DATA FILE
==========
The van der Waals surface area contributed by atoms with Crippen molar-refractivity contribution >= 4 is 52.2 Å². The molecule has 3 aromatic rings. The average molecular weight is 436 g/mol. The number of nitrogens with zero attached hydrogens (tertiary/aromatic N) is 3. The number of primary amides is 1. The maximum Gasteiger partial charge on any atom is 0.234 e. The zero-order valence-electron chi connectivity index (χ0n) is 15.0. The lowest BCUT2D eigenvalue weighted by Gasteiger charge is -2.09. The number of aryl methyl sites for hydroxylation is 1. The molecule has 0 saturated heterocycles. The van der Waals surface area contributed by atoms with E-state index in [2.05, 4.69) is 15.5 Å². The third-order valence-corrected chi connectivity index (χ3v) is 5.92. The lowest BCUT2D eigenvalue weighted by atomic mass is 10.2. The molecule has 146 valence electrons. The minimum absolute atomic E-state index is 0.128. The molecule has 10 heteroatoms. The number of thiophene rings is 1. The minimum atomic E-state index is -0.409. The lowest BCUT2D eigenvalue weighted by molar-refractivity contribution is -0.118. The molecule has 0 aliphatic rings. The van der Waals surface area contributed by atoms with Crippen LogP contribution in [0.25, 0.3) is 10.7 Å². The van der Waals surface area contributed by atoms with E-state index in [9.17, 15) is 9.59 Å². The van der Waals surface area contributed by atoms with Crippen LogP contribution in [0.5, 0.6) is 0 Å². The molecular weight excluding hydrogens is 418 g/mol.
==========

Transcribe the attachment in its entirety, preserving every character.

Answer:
The van der Waals surface area contributed by atoms with Crippen molar-refractivity contribution >= 4 is 52.2 Å². The molecule has 3 aromatic rings. The average molecular weight is 436 g/mol. The number of nitrogens with zero attached hydrogens (tertiary/aromatic N) is 3. The number of primary amides is 1. The maximum Gasteiger partial charge on any atom is 0.234 e. The zero-order valence-electron chi connectivity index (χ0n) is 15.0. The lowest BCUT2D eigenvalue weighted by Gasteiger charge is -2.09. The number of aryl methyl sites for hydroxylation is 1. The molecule has 0 saturated heterocycles. The van der Waals surface area contributed by atoms with E-state index in [2.05, 4.69) is 15.5 Å². The third-order valence-corrected chi connectivity index (χ3v) is 5.92. The lowest BCUT2D eigenvalue weighted by atomic mass is 10.2. The molecule has 146 valence electrons. The minimum absolute atomic E-state index is 0.128. The molecule has 10 heteroatoms. The number of thiophene rings is 1. The minimum atomic E-state index is -0.409. The lowest BCUT2D eigenvalue weighted by molar-refractivity contribution is -0.118. The molecule has 0 aliphatic rings. The van der Waals surface area contributed by atoms with Crippen LogP contribution in [0.25, 0.3) is 10.7 Å². The van der Waals surface area contributed by atoms with E-state index in [9.17, 15) is 9.59 Å². The van der Waals surface area contributed by atoms with Crippen LogP contribution in [0.5, 0.6) is 0 Å². The molecular weight excluding hydrogens is 418 g/mol.